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By: Alan Markoff

The Metaverse is already here

The Metaverse is already here

Blockchain, the technology behind cryptocurrencies, NFTs and metaverse, will fundamentally change they way people live in a decentralised "Web 3.0" world.

That was a prevailing sentiment of the speakers at the fifth annual Cayman Islands Digital Economy Conference – CYDEC22 – on 21 June at The Westin Grand Cayman Seven Mile Beach Resort & Spa.

The conference, which was held virtually in 2020 and 2021 because of COVID-19 pandemic restrictions, brought together a mix of local and overseas speakers, and included one – Jennifer Vessels – who spoke virtually from Oslo, Norway.

A Silicon Valley innovator, Vessels is the CEO and founder of the company Next Step. She discussed some of the applications of blockchain technology beyond cryptocurrencies. The resulting "Life 3.0," as she called it, will heavily involve the metaverse, an immersive digital world facilitated by the use of virtual reality and augmented reality headsets.

"It's the blending of technology and humanity together," she said, noting that the shared immersive experiences of online gaming and the wider metaverse also merge "what is real and what is virtual."

However, fun isn't the only use of the metaverse, Vessels explained, noting that it allows for immersive training, remote working and global collaboration "without having to fly around the world."

The metaverse will also allow for improved healthcare by giving access to global specialists and for "digital twin simulations" that will help teach and improve surgical procedures and provide a safe method of testing medications and vaccines.

The metaverse can also improve mental health treatments, Vessels said.

"You can have virtual reality therapy where patients interact with situations that cause them anxiety."

Education can also improve using the metaverse.

"We tend to learn more by experiencing," Vessels said, adding that the metaverse offers a place for experiential learning. "Seeing and interacting with concepts deepens learning."

Instead of just reading or hearing about history, she said the metaverse will allow students to personally experience a war or other historical event.

The potential uses of the metaverse are vast and many haven't been invented yet, but Vessels pointed out some of the new applications in the world already, including J. P. Morgan Chase & Co.'s opening a bank branch in the metaverse and the country of Madagascar's establishing a virtual embassy so people can do things like apply for passports without having to travel to the embassy in the real world. Vessels stressed, however, that "human touch" will remain an important part of the future world.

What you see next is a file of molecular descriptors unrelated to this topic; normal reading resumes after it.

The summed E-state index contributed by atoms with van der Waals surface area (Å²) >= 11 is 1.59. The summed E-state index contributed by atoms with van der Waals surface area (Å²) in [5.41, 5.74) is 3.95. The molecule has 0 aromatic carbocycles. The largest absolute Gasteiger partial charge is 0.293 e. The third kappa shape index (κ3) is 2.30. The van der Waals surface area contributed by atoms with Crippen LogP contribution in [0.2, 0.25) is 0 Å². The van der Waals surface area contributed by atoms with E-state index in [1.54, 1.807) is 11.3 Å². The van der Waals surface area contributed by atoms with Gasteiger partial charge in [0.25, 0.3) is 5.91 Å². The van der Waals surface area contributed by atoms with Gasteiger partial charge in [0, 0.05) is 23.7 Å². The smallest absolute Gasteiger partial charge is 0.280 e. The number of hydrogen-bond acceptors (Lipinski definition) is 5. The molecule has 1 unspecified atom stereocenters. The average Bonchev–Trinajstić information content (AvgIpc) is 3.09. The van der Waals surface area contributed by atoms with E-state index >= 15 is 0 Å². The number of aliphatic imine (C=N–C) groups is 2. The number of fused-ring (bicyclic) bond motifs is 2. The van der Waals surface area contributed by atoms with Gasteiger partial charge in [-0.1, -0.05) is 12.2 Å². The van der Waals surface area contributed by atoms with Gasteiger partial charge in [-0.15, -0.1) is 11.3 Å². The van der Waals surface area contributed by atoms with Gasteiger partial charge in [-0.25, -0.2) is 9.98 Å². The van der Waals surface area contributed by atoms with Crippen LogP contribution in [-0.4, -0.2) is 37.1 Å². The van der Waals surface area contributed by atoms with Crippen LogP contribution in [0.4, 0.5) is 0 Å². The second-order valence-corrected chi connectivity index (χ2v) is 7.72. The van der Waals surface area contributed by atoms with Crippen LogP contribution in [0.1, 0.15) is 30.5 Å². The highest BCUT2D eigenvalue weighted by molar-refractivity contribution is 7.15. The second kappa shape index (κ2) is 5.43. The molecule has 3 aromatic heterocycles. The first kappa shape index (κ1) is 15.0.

"The more time we spend in the metaverse, in this digital environment, the more important humanity will be."


The ongoing volatility of cryptocurrencies continued in May and June, with Bitcoin and Ethereum losing more than $2 trillion – or two-thirds of their high watermark prices – since last November. The stable coin Terra and its associated token Luna crashed to become virtually worthless, bringing into question the viability of many other types of coins and tokens.

Cryptocurrencies might be down, but the conference speakers at CYDEC22 mostly saw this as just another phase with a very volatile asset class.

Panellist Ryan Watson of Brave Software said he thought the downward adjustment in the price of cryptocurrencies was "a necessary part of the cycle" for cryptocurrencies.

"There was a need to flush out the people who were in it purely for speculation," he said.

Watson is a firm believer that the value of many cryptocurrencies will eventually rebound, but investors have to understand their volatile nature as an asset class.

"With great risk comes great rewards," he said. "Some people can get completely wrecked. That's what we're dealing with."

Speaker Laura Birrell is the CEO of Parallel, a company that is authorised by the Cayman Islands Monetary Authority to facilitate the sale and purchase of real estate in Cayman using cryptocurrency. She said she believes cryptocurrencies represent "the next generation of wealth ... There are signs of crypto growth all around us," she said. "It is becoming more and more mainstream. It is not a fad. It is not going anywhere, despite the volatility in the market."

Birrell said using cryptocurrencies to buy real estate was a trend that is picking up globally, particularly in places like Miami and Dubai.

"It is a great way for buyers to consolidate their (cryptocurrency) profits," she said, noting that the ability to do real estate transactions with cryptocurrency is "attracting real wealth."

"We would like to see that wealth come to Cayman," she said. "Our view is that Cayman is perfectly positioned to lead in crypto sales in real estate."

Cybersecurity expert Ian Thornton-Trump spoke about some of the threats facing investors who buy cryptocurrencies or non-fungible tokens – usually referred to as NFTs – including those from scammers.

"A lot of the scams out there have targeted investors who didn't really understand what they're doing," he said. "There is the need for a lot of customer-required due diligence, so there's a bit of 'buyer beware' involved."

This article was originally published in the July/August 2022 print edition of Camana Bay Times.

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